We like to think that some horses have exceptional, if not extra-sensory vision, with the capacity to see monsters in the bush or ghosts under fences, but this is far from the truth. Their eyesight is pretty limited compared to humans.
Horses are dichromats, which means they see a reduced number of colours compared to humans, who are trichromats (see diagram). This translates to horses seeing the world in a palette of blues and yellows, and they find it more difficult to detect subtle differences in natural colours. Traditionally, many of the colours and materials used in cross-country fences are rustic colours such as reds, orange, greens and natural wood, which horses likely find difficult to distinguish.
From his base at Exeter University in the UK, where he is part of the Sensory Ecology and Evolution Group, Professor Martin Stevens has focused more than 15 years of research on how animal vision works and how this influences their behaviour. “Most of my work had until recently been focused on the natural world, but I started to become very interested in how knowledge of animal vision could help inform various areas of human life, including animal training, welfare and safety,” explains Professor Stevens, whose eventing research project was partly funded by British Eventing, the governing body for the sport in the UK.
“Horse sports immediately seemed to be an area where such knowledge and methods could have great value to complement what was known already by those in the industry, since much of the obstacles and environment is still based on human perception.”
In the course of his eventing research, Professor Stevens and his team analysed the contrast of important elements of cross-country fences by taking digital images at five affiliated British events, covering 15 courses from 80cm to four-star (now five-star) level. They looked at a number of areas, including the contrast in colours between the foreground and groundline, and the top of the fence and the background. They also looked at variations between colours and foreground materials like sand or grass, and lighting conditions according to the weather at the time.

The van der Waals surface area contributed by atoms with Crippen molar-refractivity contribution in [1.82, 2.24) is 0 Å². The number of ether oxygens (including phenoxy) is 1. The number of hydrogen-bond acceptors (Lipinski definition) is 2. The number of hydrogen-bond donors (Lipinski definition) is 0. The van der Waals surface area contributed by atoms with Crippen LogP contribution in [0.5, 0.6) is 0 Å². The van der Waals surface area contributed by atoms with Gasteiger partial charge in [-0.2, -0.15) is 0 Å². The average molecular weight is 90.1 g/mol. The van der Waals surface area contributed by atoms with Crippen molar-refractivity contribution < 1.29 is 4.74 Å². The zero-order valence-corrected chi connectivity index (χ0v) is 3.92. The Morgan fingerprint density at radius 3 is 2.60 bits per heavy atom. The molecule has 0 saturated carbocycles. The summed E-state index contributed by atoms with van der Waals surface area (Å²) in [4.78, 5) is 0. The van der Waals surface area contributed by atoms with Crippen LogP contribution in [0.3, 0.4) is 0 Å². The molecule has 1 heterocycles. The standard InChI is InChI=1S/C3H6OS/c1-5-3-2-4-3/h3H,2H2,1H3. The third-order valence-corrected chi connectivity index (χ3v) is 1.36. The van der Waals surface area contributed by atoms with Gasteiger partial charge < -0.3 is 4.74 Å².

The researchers found that conspicuousness of the groundline influenced the fault rate at the two highest levels (equivalent to CCN3* level and above), but was not influential at the lower levels between EvA80 and CCN2*. Furthermore, the conspicuousness of the top of the fence influenced the fault rate at the middle two levels (equivalent to CCN2* and CCN3*), but not at the lowest or highest levels. In analysis, the scientists proposed that the fault rate at the lowest levels was more likely linked to the training and education of the less experienced horses, rather than explained by limitations to a horse’s vision and thus his understanding of the fence design.
Professor Stevens and his team suggested that yellow, blue or white matt paint would improve visibility of fence components such as the groundline or top of the fence.
British international course designer, Captain Mark Phillips, supports the idea of clearly contrasting fence edges. “What we give the horse to enable it to read the leading edge of the fence is hugely important,” he says. “The leading edge has got to have enough contrast with the surroundings so that the horse can clearly understand the question.”